When you purchase your diamond, make sure you receive a GIA certificate that goes with the diamond. Take note, a diamond is presented to you at a value, a diamond is negotiable, similar to car buying, often you can negotiate a lower price with the diamond jeweler. The jeweler is trying to get the buyer to pay a higher price, the selling jeweler makes a higher margin if they can convince the buyer to get the diamond at a higher price. By knowing your 4 C's of diamond buying, using your budget limitations and using an independent GIA appraiser, you should be able to negotiate a good price for your love's diamond wedding/engagement ring.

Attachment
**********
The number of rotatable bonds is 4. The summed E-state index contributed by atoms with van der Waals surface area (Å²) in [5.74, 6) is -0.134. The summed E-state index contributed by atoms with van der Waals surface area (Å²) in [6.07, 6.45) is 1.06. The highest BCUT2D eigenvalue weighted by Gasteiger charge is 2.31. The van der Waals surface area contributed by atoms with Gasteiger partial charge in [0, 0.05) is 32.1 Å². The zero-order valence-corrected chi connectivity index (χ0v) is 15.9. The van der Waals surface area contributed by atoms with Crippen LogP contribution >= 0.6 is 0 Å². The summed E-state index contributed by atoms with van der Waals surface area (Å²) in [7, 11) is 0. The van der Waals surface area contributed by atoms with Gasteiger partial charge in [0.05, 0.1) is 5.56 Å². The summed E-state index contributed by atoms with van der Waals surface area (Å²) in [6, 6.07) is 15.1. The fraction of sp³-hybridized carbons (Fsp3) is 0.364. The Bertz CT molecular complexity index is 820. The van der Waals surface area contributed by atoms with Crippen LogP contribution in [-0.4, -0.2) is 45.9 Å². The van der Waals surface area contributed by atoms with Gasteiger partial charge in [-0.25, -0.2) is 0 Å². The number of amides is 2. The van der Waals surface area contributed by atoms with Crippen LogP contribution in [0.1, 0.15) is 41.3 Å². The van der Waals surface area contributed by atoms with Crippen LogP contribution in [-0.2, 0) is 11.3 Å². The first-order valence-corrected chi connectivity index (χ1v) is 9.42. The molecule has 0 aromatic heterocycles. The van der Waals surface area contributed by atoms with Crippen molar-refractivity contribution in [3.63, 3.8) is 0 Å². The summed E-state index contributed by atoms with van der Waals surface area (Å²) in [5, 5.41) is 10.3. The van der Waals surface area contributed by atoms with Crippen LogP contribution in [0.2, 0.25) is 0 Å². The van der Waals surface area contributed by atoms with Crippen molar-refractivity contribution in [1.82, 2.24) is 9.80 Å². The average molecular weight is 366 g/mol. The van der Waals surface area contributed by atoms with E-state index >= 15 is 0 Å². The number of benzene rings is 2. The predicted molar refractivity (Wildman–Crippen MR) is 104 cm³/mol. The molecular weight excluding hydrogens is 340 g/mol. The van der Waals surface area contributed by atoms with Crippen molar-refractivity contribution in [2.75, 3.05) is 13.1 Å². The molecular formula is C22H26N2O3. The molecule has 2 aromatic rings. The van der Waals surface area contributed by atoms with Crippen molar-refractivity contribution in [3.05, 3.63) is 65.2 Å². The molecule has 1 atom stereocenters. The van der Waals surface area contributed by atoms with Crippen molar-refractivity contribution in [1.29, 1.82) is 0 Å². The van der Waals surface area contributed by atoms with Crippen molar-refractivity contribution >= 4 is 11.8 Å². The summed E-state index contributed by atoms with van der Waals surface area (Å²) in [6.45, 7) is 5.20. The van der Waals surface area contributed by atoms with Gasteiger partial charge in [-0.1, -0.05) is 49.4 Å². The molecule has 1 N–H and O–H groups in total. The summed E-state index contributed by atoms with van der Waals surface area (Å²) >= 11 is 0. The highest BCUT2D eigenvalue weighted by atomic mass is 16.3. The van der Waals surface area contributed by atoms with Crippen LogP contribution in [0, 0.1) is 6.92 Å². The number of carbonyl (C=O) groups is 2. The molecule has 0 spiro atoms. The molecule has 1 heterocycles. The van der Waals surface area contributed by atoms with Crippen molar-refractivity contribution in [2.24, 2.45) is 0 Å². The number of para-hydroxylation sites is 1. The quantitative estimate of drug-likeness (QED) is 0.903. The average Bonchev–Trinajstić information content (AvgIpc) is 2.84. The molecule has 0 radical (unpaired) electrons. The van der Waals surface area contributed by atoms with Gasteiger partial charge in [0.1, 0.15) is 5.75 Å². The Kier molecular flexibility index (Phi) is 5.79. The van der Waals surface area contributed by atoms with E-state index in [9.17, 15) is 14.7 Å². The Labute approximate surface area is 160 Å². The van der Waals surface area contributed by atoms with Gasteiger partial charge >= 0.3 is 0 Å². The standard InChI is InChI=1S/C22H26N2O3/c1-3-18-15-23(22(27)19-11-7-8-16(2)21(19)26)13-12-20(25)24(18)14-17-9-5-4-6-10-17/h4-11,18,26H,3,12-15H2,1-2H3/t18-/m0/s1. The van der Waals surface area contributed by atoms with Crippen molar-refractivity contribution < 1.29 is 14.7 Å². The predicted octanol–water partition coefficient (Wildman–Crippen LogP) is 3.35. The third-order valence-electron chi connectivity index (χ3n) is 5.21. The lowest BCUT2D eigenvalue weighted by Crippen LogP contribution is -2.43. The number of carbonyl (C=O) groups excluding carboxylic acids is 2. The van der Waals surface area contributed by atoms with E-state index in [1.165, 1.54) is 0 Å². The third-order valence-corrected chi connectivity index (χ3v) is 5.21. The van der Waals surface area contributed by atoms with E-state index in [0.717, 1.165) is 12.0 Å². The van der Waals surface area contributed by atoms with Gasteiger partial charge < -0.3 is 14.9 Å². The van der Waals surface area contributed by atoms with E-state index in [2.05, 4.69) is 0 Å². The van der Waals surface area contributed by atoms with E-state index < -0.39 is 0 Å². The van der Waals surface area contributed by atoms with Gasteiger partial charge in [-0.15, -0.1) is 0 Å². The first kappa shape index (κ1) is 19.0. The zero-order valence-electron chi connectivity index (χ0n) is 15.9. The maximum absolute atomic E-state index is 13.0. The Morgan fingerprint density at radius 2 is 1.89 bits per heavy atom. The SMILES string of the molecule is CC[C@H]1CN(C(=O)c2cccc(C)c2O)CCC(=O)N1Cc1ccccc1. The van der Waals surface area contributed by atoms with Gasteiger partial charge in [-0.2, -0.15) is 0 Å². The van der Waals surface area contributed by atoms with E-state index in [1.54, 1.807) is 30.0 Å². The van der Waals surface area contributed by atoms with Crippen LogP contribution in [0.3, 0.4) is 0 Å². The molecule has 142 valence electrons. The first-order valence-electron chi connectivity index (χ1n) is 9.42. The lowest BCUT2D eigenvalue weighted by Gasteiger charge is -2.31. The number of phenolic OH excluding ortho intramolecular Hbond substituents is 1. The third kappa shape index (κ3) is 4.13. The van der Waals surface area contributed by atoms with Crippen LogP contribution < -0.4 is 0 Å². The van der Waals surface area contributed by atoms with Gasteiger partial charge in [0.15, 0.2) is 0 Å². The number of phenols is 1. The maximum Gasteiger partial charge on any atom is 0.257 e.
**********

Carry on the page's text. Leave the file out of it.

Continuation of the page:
GIA Diamond Grading Guide

Finding A Wedding Band to go with Your Diamond

The first step in finding and ordering a wedding band is to get your love's ring size. In the event, the wedding or engagement is to be a surprise, one may need to get a little sneaky. There are a number of ways to find your love's ring size. 1) Borrow one of your love's rings that she wears and take it to your jeweler. 2) Get or borrow a ring template from your jeweler. 3) Place one of your love's rings into a bar of soap, clay, silly putty, or play dough. 4) Place the ring onto one of your fingers are mark where it stops going up the finger. 5) Measure your love's ring size by using a twist tie or a piece of string. 6) Have someone in your love's family, maid-of-honor, or girlfriend get her size for you, 7) Use a website called www.findmyringsize.com and download it's measurement program and follow it's directions.